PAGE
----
Bohring-Opitz syndrome (BOS, OMIM #605039) is characterized by intellectual disorders, characteristic facial features, and multiple anomalies. There is presumably an increased risk of developing Wilms tumors.

Key Data

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Synonyms C-like syndrome, Oberklaid-Danks syndrome
Gene ASXL1 (not all patients have a mutation, which is why it is presumed to be heterogeneic; KLHL7 has been suggested as a recessive gene candidate)
Gene product ASXL1
Function Regulation of HOX genes; chromatin remodeling
Heredity Autosomal dominant (germline mosaicism described in parents)
Prevalence Extremely rare
Genotype-phenotype correlation Unknown
Penetrance Unknown
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The diagnosis is made clinically and confirmed by genetic analysis. The diagnosis of “Bohring-Opitz syndrome” is confirmed with the detection of a heterozygous germline mutation in the ASXL1 gene through sequence analysis or deletion/duplication analysis. The use of panel examinations consisting of multiple genes as well as exome or genome sequencing may also be helpful.

Differential Diagnoses

  • C-syndrome (Opitz trigonocephaly syndrome)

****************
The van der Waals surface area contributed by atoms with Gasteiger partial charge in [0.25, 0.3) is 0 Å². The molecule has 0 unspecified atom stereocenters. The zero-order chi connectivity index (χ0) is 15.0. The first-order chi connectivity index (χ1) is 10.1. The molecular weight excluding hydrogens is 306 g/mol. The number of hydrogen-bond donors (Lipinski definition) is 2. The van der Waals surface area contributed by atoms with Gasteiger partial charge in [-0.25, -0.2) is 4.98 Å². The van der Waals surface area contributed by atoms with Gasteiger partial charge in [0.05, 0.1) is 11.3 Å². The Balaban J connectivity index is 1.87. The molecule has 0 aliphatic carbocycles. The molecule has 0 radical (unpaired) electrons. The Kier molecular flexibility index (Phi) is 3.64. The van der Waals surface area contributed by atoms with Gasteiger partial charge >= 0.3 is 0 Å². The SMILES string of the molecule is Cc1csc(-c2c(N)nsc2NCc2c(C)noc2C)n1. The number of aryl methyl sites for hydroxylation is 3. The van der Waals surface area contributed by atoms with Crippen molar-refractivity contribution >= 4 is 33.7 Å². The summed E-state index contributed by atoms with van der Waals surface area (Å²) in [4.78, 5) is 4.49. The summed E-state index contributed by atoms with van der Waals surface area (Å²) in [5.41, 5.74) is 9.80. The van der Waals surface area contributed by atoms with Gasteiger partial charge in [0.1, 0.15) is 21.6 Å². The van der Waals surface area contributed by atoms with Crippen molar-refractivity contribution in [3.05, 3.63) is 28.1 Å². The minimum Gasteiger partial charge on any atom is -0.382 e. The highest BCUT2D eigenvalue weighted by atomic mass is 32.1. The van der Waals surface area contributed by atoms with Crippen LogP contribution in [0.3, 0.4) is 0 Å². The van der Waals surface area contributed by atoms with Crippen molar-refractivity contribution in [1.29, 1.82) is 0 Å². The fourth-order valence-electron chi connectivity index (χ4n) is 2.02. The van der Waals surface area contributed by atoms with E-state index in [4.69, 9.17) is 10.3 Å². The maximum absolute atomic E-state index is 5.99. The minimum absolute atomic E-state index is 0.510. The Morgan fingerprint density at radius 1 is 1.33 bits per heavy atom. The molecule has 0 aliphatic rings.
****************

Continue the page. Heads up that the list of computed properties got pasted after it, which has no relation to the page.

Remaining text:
• Shashi-Pena syndrome (ASXL2 syndrome)

  • Bainbridge-Ropers syndrome (ASXL3 syndrome)

  • Cornelia-de-Lange syndrome (CdLS)

  • KLHL7-associated syndrome

Clinical Presentation

Clinical Presentation

BOS is characterized by severe growth deficits, dietary problems, severe developmental delays and retardation, typical facial features, microcephaly, hirsutism of the forehead, cleft lip palate, retinal changes, flexion anomalies affecting the upper extremities with dislocation of the radial head and ulnar deviation of the fingers, changes affecting the lower extremities, structural brain changes, cramping seizures, and other anomalies. Approximately 40% of patients die during early infancy, usually due to bradycardia, obstructive apnea, or pulmonary infections. In those that survive, the characteristic facial features may subside with time. Girls are affected more frequently than boys. There is presumably an increased risk of developing Wilms tumors.

Therapeutic Considerations

Therapies should be provided by a multidisciplinary team.

Surveillance Recommendations

Surveillance Recommendations

  • It may be worth examining the kidneys by ultrasound every 3 months until the age of 7 to address the presumed increased risk of developing Wilms tumors.